Used for Today?
| Safety Issues
| Interactions You Should Know About
A member of the mint family,
grows wild on the mountain slopes of Nepal, India, and Thailand. In traditional Asian systems of medicine, it was used for a variety of purposes, including treating skin rashes, asthma, bronchitis, insomnia, epilepsy, and angina. But modern interest is based almost entirely on the work of a drug company, Hoechst Pharmaceuticals.
Like other drug manufacturers, Hoechst regularly screens medicinal plants in hopes of discovering new medications. In 1974, work performed in collaboration with the Indian Central Drug Research Institute found that the rootstock of
could lower blood pressure and decrease muscle spasms. Intensive study identified a substance named forskolin that appeared to be responsible for much of this effect.
Like certain drugs used for asthma, forskolin increases the levels of a fundamental natural compound known as cyclic AMP.
Cyclic AMP plays a major role in many cellular functions, and some drugs that affect it relax the muscles around the bronchial tubes.
Used for Today?
The scientific evidence for the herb
as a treatment for any disease is weak. What is known relates to the substance forskolin rather than the whole herb.
Two preliminary controlled studies have found that oral forskolin may be beneficial for treatment of
Forskolin may work by stabilizing the cells that release histamine and other inflammatory compounds.
, as well as by relaxing smooth muscle tissue.
Based on these apparent effects,
has been suggested as a useful treatment for
and other allergic conditions,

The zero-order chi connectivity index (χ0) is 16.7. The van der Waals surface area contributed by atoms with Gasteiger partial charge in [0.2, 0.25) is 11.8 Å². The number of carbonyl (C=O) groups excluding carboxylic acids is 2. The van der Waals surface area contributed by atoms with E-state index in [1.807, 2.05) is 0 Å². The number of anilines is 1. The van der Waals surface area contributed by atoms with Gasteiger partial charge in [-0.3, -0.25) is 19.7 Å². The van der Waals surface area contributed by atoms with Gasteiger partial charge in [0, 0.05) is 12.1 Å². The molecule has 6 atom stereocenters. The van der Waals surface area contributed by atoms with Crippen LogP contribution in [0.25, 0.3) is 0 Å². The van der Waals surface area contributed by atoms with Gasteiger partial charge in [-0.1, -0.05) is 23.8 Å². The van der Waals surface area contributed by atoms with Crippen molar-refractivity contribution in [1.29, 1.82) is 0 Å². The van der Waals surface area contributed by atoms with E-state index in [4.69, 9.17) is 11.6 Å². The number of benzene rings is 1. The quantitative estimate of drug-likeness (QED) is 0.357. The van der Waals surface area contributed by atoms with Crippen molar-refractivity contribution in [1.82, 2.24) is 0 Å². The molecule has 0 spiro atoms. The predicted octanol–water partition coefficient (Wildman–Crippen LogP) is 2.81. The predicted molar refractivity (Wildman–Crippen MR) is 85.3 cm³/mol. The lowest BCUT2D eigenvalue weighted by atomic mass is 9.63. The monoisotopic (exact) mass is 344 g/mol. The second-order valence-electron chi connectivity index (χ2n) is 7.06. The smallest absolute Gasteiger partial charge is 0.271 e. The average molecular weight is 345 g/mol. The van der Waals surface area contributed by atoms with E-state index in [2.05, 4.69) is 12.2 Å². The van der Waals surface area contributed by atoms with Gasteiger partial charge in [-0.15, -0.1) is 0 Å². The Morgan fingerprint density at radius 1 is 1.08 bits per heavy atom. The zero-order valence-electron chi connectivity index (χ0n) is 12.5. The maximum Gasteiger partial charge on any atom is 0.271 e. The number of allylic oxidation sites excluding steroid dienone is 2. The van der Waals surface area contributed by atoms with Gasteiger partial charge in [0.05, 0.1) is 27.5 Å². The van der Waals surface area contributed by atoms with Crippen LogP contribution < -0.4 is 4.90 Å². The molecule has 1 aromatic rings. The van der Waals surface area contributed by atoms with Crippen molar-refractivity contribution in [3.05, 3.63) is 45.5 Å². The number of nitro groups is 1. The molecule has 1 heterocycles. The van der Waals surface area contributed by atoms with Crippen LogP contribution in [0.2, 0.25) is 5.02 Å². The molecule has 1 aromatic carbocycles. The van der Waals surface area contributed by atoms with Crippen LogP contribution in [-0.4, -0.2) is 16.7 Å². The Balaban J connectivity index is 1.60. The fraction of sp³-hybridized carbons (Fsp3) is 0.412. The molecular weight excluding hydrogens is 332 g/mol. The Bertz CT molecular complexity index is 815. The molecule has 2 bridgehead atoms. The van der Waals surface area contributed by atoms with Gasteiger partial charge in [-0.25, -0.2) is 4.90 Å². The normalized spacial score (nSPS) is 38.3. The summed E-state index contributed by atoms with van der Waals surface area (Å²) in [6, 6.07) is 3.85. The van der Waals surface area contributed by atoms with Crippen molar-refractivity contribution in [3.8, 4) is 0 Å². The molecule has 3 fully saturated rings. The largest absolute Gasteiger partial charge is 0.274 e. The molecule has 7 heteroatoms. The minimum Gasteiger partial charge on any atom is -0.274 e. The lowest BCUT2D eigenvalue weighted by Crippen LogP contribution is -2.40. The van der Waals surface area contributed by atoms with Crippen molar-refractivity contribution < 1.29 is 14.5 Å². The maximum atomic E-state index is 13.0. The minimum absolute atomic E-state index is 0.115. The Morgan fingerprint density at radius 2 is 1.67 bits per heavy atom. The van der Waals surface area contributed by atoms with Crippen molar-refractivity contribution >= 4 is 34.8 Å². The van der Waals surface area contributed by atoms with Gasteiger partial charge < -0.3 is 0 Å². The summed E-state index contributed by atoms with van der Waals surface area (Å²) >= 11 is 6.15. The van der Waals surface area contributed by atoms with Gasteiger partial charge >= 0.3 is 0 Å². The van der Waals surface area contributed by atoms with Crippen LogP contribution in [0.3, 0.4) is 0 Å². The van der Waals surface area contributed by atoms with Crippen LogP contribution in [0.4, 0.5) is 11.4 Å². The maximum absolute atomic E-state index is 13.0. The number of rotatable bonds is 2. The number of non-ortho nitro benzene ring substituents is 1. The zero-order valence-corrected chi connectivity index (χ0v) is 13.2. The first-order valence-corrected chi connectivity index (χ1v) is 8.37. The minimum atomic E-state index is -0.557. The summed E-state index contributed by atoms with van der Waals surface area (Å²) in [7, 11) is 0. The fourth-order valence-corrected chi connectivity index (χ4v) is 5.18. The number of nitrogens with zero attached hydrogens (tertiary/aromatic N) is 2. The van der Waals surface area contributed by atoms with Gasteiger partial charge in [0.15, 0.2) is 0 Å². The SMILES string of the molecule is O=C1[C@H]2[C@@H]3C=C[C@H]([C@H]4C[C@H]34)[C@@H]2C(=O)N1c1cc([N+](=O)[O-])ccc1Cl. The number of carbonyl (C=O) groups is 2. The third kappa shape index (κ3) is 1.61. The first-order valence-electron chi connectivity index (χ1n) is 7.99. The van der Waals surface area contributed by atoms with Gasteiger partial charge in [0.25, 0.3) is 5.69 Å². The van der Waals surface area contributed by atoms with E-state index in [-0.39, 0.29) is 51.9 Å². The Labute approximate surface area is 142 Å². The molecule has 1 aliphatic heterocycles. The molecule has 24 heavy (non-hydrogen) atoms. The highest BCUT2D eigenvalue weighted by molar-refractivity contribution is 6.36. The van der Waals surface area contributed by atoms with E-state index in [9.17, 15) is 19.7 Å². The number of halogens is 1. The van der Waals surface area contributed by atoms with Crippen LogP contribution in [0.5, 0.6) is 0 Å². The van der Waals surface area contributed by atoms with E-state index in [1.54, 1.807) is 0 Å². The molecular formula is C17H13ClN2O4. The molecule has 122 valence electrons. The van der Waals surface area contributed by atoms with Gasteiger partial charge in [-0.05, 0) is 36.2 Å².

irritable bowel syndrome
(spastic colon), crampy bladder pain (as in
(high blood pressure). However, there is no direct evidence that it works.
One small double-blind study indicates that a concentrated forskolin extract might increase the rate of "fat burning," thereby potentially
enhancing weight loss
In addition, forskolin eyedrops have shown promise in improving
has also been proposed as a treatment for
, because that disease appears to be at least partly related to low levels of cyclic AMP in skin cells.
A common dosage recommendation is 50 mg 2 or 3 times a day of an extract standardized to contain 18% forskolin. However, because such an extract provides significant levels of forskolin, a drug with wide-ranging properties, we recommend that
extracts be taken only with a doctor's supervision.
The safety of
and forskolin has not been fully evaluated, although few significant risks have been noted in studies done so far. Caution should be exercised when combining this herb with blood-pressure medications and "blood thinners."
In 2005, several cases of acute poisoning were reported in Italy, apparently caused by accidental contamination of
products with similar-appearing plants in the deadly nightshade family.
Safety in young children, pregnant or nursing women, or those with severe liver or kidney disease has not been established.
Interactions You Should Know About